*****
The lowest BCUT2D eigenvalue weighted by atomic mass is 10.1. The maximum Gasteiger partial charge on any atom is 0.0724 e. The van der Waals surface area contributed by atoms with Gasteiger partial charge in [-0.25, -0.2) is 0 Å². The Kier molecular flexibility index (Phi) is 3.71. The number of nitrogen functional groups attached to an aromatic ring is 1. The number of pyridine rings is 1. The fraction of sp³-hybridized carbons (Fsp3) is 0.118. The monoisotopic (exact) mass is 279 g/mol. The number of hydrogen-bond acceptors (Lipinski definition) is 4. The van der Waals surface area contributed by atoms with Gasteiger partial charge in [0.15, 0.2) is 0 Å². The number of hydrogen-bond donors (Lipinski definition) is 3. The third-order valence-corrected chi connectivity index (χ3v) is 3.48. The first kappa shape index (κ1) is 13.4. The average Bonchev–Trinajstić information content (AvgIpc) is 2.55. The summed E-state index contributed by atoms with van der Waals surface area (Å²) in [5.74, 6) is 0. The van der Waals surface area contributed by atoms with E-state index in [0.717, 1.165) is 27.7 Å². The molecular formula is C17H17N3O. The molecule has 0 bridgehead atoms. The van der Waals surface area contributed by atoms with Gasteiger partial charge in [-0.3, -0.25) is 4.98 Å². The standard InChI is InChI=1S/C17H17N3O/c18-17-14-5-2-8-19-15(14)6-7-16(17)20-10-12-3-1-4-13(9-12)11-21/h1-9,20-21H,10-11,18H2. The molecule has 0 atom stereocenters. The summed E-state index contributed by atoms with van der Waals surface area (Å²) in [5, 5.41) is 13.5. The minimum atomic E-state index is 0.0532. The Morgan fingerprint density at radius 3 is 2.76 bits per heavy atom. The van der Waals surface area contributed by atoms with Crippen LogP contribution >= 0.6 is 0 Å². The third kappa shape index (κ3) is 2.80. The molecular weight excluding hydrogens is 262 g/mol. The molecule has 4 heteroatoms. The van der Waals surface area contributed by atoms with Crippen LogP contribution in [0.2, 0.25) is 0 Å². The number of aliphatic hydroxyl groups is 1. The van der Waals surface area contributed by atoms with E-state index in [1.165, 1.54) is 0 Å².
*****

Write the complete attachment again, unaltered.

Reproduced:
The lowest BCUT2D eigenvalue weighted by atomic mass is 10.1. The maximum Gasteiger partial charge on any atom is 0.0724 e. The van der Waals surface area contributed by atoms with Gasteiger partial charge in [-0.25, -0.2) is 0 Å². The Kier molecular flexibility index (Phi) is 3.71. The number of nitrogen functional groups attached to an aromatic ring is 1. The number of pyridine rings is 1. The fraction of sp³-hybridized carbons (Fsp3) is 0.118. The monoisotopic (exact) mass is 279 g/mol. The number of hydrogen-bond acceptors (Lipinski definition) is 4. The van der Waals surface area contributed by atoms with Gasteiger partial charge in [0.15, 0.2) is 0 Å². The number of hydrogen-bond donors (Lipinski definition) is 3. The third-order valence-corrected chi connectivity index (χ3v) is 3.48. The first kappa shape index (κ1) is 13.4. The average Bonchev–Trinajstić information content (AvgIpc) is 2.55. The summed E-state index contributed by atoms with van der Waals surface area (Å²) in [5.74, 6) is 0. The van der Waals surface area contributed by atoms with E-state index in [0.717, 1.165) is 27.7 Å². The molecular formula is C17H17N3O. The molecule has 0 bridgehead atoms. The van der Waals surface area contributed by atoms with Gasteiger partial charge in [-0.3, -0.25) is 4.98 Å². The standard InChI is InChI=1S/C17H17N3O/c18-17-14-5-2-8-19-15(14)6-7-16(17)20-10-12-3-1-4-13(9-12)11-21/h1-9,20-21H,10-11,18H2. The molecule has 0 atom stereocenters. The summed E-state index contributed by atoms with van der Waals surface area (Å²) in [5, 5.41) is 13.5. The minimum atomic E-state index is 0.0532. The Morgan fingerprint density at radius 3 is 2.76 bits per heavy atom. The van der Waals surface area contributed by atoms with Crippen LogP contribution >= 0.6 is 0 Å². The third kappa shape index (κ3) is 2.80. The molecular weight excluding hydrogens is 262 g/mol. The molecule has 4 heteroatoms. The van der Waals surface area contributed by atoms with Crippen LogP contribution in [0.2, 0.25) is 0 Å². The number of aliphatic hydroxyl groups is 1. The van der Waals surface area contributed by atoms with E-state index in [1.165, 1.54) is 0 Å².